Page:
Diagnosis of cancer at any age is earth-shattering as it turns your whole life upside down, changing things forever. You feel no more in charge of your life, and with each passing day, you sense death looming over you.  

One in six deaths is due to cancer; it is a chief cause of death worldwide and affects men, women, and children alike. In 2020, 1.8 million new cases emerged, and there were 606,520 deaths, and about 16,850 were children. Cancer incidence is higher in men than in women by 19%; the mortality rate differs as 189.5 per 100,000 men lose their lives to cancer each year.  

Knowing how and when someone contracts cancer is still a mystery. Scientists, however, have recognized various factors that can increase the chances of developing cancer. After studying large populations, scientists established these risk factors and understood how a particular factor potentiates cancer development. This research helps set up the probability of someone with that factor contracting cancer or not. 

Avoiding these risk factors can help prevent cancer. Below are the verified and expected risk factors of cancer. 

1. Carcinogens:  

Numerous substances in the environment can put you at potential risk of cancer. These substances can be present in our foods, water, machinery, work environments, houses, and wastes. A carcinogen is a common term employed for substances that damage the DNA and impair metabolism, resulting in cancer. Some common carcinogens are asbestos, formaldehyde, aflatoxins, benzene, cadmium, and ethylene oxide. Each carcinogen causes different cancer. For instance, asbestos exposure leads to various types of Mesothelioma.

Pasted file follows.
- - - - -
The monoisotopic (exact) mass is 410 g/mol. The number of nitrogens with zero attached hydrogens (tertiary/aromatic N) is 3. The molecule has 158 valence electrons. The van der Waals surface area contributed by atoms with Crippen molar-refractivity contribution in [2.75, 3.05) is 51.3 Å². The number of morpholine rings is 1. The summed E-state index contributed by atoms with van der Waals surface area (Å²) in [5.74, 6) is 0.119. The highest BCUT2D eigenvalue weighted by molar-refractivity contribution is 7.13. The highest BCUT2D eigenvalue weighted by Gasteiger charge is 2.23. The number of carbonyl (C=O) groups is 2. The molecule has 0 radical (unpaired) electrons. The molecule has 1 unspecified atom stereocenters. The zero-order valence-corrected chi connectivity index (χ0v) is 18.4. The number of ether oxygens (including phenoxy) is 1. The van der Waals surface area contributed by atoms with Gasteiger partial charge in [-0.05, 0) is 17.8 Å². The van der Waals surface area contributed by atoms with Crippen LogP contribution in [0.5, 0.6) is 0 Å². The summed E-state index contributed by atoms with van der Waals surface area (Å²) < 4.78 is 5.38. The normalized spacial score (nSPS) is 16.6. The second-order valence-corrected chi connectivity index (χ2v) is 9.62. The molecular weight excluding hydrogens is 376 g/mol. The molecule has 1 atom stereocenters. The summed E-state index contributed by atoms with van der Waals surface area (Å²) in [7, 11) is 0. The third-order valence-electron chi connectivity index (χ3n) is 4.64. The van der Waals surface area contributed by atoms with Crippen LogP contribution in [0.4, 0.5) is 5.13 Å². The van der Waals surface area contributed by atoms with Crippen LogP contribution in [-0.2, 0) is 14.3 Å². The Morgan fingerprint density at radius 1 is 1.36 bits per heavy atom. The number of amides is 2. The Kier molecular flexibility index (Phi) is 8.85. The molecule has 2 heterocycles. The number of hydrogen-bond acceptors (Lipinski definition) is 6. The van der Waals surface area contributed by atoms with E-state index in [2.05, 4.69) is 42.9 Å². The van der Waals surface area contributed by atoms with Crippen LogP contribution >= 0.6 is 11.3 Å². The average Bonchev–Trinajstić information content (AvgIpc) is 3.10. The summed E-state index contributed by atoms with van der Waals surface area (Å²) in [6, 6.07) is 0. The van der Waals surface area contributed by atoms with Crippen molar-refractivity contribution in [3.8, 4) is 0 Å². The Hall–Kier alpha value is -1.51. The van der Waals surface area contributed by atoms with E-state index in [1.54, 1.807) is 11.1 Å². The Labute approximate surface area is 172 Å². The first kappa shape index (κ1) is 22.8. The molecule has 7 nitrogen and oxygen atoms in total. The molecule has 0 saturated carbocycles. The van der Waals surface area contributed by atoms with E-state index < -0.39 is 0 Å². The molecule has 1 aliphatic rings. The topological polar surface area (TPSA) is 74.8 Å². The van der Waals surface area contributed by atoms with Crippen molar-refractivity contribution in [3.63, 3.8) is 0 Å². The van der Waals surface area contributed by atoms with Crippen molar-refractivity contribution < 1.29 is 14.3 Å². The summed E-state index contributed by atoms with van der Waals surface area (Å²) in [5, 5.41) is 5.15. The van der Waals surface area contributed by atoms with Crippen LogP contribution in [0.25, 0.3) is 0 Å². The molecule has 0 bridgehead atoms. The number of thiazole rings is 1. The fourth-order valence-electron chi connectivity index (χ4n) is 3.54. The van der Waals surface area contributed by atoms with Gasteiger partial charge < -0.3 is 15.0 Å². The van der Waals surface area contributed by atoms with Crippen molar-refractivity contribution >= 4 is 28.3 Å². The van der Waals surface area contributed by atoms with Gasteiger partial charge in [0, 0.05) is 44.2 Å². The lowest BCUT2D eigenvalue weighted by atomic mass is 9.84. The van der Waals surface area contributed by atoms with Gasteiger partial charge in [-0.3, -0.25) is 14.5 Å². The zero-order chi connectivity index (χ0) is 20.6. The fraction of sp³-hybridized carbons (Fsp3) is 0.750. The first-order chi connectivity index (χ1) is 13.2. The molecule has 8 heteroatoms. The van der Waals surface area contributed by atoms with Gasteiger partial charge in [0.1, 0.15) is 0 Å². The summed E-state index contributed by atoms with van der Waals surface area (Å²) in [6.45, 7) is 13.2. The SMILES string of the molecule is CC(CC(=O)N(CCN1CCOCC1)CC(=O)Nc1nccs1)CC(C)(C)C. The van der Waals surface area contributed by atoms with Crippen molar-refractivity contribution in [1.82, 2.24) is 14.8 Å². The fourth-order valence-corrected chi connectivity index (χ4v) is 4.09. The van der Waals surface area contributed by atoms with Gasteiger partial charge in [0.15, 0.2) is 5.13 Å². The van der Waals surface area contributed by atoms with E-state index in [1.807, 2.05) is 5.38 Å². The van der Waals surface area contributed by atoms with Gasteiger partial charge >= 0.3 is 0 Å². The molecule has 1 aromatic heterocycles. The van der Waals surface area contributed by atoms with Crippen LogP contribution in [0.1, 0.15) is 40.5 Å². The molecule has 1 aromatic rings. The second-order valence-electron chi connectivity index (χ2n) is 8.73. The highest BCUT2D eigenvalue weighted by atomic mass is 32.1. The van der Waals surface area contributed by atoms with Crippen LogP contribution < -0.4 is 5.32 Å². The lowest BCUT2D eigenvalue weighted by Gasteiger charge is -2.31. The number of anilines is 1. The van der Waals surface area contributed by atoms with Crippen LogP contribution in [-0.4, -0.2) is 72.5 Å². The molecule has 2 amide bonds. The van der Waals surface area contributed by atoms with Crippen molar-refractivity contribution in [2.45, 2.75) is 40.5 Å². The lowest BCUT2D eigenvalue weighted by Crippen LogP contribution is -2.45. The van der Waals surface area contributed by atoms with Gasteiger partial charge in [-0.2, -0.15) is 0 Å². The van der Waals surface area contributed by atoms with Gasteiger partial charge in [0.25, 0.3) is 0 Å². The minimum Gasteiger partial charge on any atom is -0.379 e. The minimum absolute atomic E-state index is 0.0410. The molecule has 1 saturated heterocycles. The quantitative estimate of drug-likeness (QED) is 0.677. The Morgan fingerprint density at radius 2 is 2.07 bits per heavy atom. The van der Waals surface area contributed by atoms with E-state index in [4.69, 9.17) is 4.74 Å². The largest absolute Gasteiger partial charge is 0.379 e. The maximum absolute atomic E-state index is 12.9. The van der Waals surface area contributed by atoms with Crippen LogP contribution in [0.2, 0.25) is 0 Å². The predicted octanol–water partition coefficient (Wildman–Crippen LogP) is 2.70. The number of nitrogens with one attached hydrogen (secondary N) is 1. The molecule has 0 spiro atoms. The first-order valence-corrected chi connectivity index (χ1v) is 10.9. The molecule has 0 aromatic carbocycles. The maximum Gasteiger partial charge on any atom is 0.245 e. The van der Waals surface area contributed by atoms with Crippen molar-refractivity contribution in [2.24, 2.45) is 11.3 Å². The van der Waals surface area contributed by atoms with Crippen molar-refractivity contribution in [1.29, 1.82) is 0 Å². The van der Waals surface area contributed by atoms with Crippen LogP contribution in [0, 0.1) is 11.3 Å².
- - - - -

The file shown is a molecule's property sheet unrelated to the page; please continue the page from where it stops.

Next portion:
Steering clear of such substances is possible but to an extent, considering they are present all around us. Therefore, you should reduce the duration and degree of exposure to such carcinogens to reduce cancer risk. 

2. Age:

Like many illnesses, age plays a vital role in cancer development. As a person ages, the body's cell turnover, immune function, and repair mechanisms decline. In addition, the exposure and accumulation of carcinogens in the body are also high compared to someone young. Consequently, the risk of cancer increases.

The median diagnosis age of cancer is 66 years old, and the incidence increases with age. Of 100,000 people aged 20, only 25 people may get cancer, while more than 1000 individuals develop cancer in 60 and above. 

However, these numbers do not indicate that children will not develop cancer. Children are just as prone as adults are, as 1 in every 6500 children develops cancer. Children are most at risk of brain, kidney, retinas, and bone marrow cancers. 

3. Infections:

In 2018, around 13% of cancer cases were due to carcinogenic infections. Carcinogenic infections occur due to bacteria, viruses, or parasites. The most common infectious agents are Hepatitis B and C virus, H.Pylori, human papillomaviruses, and Schistosoma hematobium. 

These agents weaken the immune system, produce inflammation, or alter the regulation of cell division and proliferation.

Human papillomaviruses are the leading cause of genital cancer. From cervical and vulvar cancer in women to penile and anal cancer in men, human papillomaviruses are the chief cause. Similarly, HBV and HCV are infamous for causing liver cancer, and EBV is notorious for causing Burkett’s lymphoma.

In addition, HIV has a prominent role in increasing the probability of Kaposi sarcoma due to impairment of the immune system. Infections of H.Pylori result in gastric MALT lymphoma and other stomach ulcers.